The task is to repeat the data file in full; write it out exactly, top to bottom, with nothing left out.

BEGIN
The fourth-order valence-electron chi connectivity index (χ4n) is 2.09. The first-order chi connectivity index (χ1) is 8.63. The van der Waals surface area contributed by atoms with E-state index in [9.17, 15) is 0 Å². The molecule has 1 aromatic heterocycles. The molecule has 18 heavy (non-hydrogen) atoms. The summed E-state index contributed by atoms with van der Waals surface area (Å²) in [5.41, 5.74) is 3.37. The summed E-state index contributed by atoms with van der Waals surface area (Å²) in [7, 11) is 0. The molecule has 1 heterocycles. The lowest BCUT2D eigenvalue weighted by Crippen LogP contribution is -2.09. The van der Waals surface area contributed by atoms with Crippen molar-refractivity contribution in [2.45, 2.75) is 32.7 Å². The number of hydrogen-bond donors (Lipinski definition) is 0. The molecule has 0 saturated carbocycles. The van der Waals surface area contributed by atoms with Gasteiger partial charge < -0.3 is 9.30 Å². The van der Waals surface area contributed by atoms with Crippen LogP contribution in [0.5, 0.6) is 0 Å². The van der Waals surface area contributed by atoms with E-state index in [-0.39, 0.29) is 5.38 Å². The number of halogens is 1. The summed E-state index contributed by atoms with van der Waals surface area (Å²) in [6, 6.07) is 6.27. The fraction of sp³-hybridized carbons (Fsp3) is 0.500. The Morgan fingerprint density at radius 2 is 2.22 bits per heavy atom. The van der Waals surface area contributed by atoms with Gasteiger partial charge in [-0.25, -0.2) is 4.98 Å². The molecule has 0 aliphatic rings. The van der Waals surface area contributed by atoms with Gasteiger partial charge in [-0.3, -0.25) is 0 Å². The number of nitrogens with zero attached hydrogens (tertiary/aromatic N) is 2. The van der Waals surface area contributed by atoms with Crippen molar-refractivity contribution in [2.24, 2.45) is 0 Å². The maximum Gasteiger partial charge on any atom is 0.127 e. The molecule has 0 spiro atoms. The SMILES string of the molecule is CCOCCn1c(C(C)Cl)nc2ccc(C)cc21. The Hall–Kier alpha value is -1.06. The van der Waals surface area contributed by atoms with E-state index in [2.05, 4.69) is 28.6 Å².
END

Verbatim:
The fourth-order valence-electron chi connectivity index (χ4n) is 2.09. The first-order chi connectivity index (χ1) is 8.63. The van der Waals surface area contributed by atoms with E-state index in [9.17, 15) is 0 Å². The molecule has 1 aromatic heterocycles. The molecule has 18 heavy (non-hydrogen) atoms. The summed E-state index contributed by atoms with van der Waals surface area (Å²) in [5.41, 5.74) is 3.37. The summed E-state index contributed by atoms with van der Waals surface area (Å²) in [7, 11) is 0. The molecule has 1 heterocycles. The lowest BCUT2D eigenvalue weighted by Crippen LogP contribution is -2.09. The van der Waals surface area contributed by atoms with Crippen molar-refractivity contribution in [2.45, 2.75) is 32.7 Å². The number of hydrogen-bond donors (Lipinski definition) is 0. The molecule has 0 saturated carbocycles. The van der Waals surface area contributed by atoms with Gasteiger partial charge < -0.3 is 9.30 Å². The van der Waals surface area contributed by atoms with Crippen LogP contribution in [0.5, 0.6) is 0 Å². The van der Waals surface area contributed by atoms with E-state index in [-0.39, 0.29) is 5.38 Å². The number of halogens is 1. The summed E-state index contributed by atoms with van der Waals surface area (Å²) in [6, 6.07) is 6.27. The fraction of sp³-hybridized carbons (Fsp3) is 0.500. The Morgan fingerprint density at radius 2 is 2.22 bits per heavy atom. The van der Waals surface area contributed by atoms with Gasteiger partial charge in [-0.25, -0.2) is 4.98 Å². The molecule has 0 aliphatic rings. The van der Waals surface area contributed by atoms with Gasteiger partial charge in [-0.3, -0.25) is 0 Å². The number of nitrogens with zero attached hydrogens (tertiary/aromatic N) is 2. The van der Waals surface area contributed by atoms with Crippen molar-refractivity contribution in [2.24, 2.45) is 0 Å². The maximum Gasteiger partial charge on any atom is 0.127 e. The molecule has 0 spiro atoms. The SMILES string of the molecule is CCOCCn1c(C(C)Cl)nc2ccc(C)cc21. The Hall–Kier alpha value is -1.06. The van der Waals surface area contributed by atoms with E-state index in [2.05, 4.69) is 28.6 Å².